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Why You Should Have Second Thoughts About Bacon

why-you-should-have-second-thoughts-about-bacon_300Many folks joke about bacon as a comfort food that is obviously not a healthy culinary choice. But a recent analysis of how pigs are processed has some uncomfortable facts that will give you second thoughts about the pork on your fork.

A report on AlterNet by Martha Rosenberg demonstrates that the unfortunate state of the pork industry may be producing unfortunate effects on your health. In her stomach-turning look at how pigs are raised and slaughtered, she outlines “six horrifying things about pork” that she urges consumers to consider before their next trip to the supermarket.

  1. Pigs with disease are entering the food chain. Due to the fact that pork plants can process almost 20,000 pigs a day, many animals that should be rejected are being cut up for pork chops and bacon. Rosenberg quotes a government report that warns about inspections that don’t spot “tuberculosis nodules embedded within the lymph nodes, parasites within the intestine, and inflamed or degenerated organs…”
  2. Pork slaughterhouses are filth-filled. Rosenberg reports that the the U.S. Department of Agriculture’s (USDA) Office of the Inspector General (OIG) has found things like “fecal contamination,” “cockroaches” and “fibrous fecal material” on pork production lines.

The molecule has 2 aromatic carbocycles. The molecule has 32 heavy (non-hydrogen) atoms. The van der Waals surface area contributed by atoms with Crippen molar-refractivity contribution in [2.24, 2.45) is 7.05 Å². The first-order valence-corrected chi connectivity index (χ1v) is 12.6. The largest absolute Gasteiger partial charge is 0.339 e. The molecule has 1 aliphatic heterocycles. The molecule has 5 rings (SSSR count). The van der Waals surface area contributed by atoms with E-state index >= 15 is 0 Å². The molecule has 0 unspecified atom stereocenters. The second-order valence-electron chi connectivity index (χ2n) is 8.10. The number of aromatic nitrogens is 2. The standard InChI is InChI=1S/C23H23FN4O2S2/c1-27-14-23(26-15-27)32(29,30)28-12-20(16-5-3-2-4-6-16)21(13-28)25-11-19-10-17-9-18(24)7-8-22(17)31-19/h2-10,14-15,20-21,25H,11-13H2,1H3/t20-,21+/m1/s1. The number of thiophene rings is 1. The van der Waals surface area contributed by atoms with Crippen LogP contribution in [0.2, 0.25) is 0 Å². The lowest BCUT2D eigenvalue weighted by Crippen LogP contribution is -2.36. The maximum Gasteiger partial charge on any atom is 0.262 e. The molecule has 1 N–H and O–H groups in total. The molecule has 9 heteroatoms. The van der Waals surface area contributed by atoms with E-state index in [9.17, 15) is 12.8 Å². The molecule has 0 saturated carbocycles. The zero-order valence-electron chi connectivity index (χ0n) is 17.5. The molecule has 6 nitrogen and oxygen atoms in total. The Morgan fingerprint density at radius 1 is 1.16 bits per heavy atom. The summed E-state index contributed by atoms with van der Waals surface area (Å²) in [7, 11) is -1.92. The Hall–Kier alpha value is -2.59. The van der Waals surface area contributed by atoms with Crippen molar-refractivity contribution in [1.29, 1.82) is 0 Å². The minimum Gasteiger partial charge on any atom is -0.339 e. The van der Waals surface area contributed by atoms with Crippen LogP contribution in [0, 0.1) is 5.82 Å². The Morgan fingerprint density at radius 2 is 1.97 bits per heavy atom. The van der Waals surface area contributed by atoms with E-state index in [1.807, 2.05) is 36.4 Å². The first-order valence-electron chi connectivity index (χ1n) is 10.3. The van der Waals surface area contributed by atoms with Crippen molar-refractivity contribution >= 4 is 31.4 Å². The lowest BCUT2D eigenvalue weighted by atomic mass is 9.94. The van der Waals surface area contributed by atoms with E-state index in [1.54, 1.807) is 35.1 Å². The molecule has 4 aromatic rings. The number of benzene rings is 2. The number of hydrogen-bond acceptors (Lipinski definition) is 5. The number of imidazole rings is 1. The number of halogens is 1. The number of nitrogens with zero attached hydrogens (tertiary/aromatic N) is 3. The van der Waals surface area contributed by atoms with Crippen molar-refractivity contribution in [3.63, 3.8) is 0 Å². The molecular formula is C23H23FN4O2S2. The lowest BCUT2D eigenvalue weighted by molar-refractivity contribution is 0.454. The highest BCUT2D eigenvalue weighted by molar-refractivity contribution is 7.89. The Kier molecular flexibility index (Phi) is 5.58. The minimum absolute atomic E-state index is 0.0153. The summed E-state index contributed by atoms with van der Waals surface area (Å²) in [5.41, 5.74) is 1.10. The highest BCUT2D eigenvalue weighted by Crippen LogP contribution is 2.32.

3. Pig pollution. Pig processing plants give rise to huge lagoons of manure that contain feces, bacteria, blood, afterbirths, stillborn piglets and other unmentionables that endanger the local environment.
  4. Pigs on drugs. Pigs receive a wide variety of pharmaceutical drugs, and no one is sure what residues are left in the pork we consume. The U.S. is one of the few countries that allow pigs to be given ractopamine, an asthma drug that may be hazardous to humans.
  5. Mysterious illnesses. Rosenberg discusses strange autoimmune problems that sometimes afflict workers in pork processing plants who inhale “aerosolized (pig) brains.”
  6. Pigs suffer as they die. The report by the OIG notes that pork slaughterhouses may be violating the Humane Methods of Slaughter Act.

Carl Lowe

Carl Lowe

has written about health, fitness and nutrition for a wide range of publications including Prevention Magazine, Self Magazine and Time-Life Books. The author of more than a dozen books, he has been gluten-free since 2007.